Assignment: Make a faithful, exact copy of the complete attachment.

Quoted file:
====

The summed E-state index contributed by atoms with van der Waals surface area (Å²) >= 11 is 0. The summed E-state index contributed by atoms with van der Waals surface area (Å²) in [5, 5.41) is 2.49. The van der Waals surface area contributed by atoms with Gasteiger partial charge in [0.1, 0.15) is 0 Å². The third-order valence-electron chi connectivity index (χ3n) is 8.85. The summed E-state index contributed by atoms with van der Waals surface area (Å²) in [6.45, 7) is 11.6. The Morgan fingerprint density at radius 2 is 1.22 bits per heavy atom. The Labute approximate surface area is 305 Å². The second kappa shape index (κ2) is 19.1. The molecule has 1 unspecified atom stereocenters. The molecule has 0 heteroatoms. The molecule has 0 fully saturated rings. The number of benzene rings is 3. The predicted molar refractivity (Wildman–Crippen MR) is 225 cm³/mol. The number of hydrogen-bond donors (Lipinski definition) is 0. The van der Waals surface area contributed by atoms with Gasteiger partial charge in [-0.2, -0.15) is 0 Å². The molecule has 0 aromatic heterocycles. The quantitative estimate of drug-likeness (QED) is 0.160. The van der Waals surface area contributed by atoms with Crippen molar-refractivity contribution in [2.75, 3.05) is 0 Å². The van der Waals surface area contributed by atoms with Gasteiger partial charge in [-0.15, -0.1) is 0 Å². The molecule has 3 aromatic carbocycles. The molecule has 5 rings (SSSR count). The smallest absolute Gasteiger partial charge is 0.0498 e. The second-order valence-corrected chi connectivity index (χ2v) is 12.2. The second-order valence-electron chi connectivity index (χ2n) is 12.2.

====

The summed E-state index contributed by atoms with van der Waals surface area (Å²) >= 11 is 0. The summed E-state index contributed by atoms with van der Waals surface area (Å²) in [5, 5.41) is 2.49. The van der Waals surface area contributed by atoms with Gasteiger partial charge in [0.1, 0.15) is 0 Å². The third-order valence-electron chi connectivity index (χ3n) is 8.85. The summed E-state index contributed by atoms with van der Waals surface area (Å²) in [6.45, 7) is 11.6. The Morgan fingerprint density at radius 2 is 1.22 bits per heavy atom. The Labute approximate surface area is 305 Å². The second kappa shape index (κ2) is 19.1. The molecule has 1 unspecified atom stereocenters. The molecule has 0 heteroatoms. The molecule has 0 fully saturated rings. The number of benzene rings is 3. The predicted molar refractivity (Wildman–Crippen MR) is 225 cm³/mol. The number of hydrogen-bond donors (Lipinski definition) is 0. The van der Waals surface area contributed by atoms with Gasteiger partial charge in [-0.2, -0.15) is 0 Å². The molecule has 0 aromatic heterocycles. The quantitative estimate of drug-likeness (QED) is 0.160. The van der Waals surface area contributed by atoms with Crippen molar-refractivity contribution in [2.75, 3.05) is 0 Å². The van der Waals surface area contributed by atoms with Gasteiger partial charge in [-0.15, -0.1) is 0 Å². The molecule has 3 aromatic carbocycles. The molecule has 5 rings (SSSR count). The smallest absolute Gasteiger partial charge is 0.0498 e. The second-order valence-corrected chi connectivity index (χ2v) is 12.2. The second-order valence-electron chi connectivity index (χ2n) is 12.2.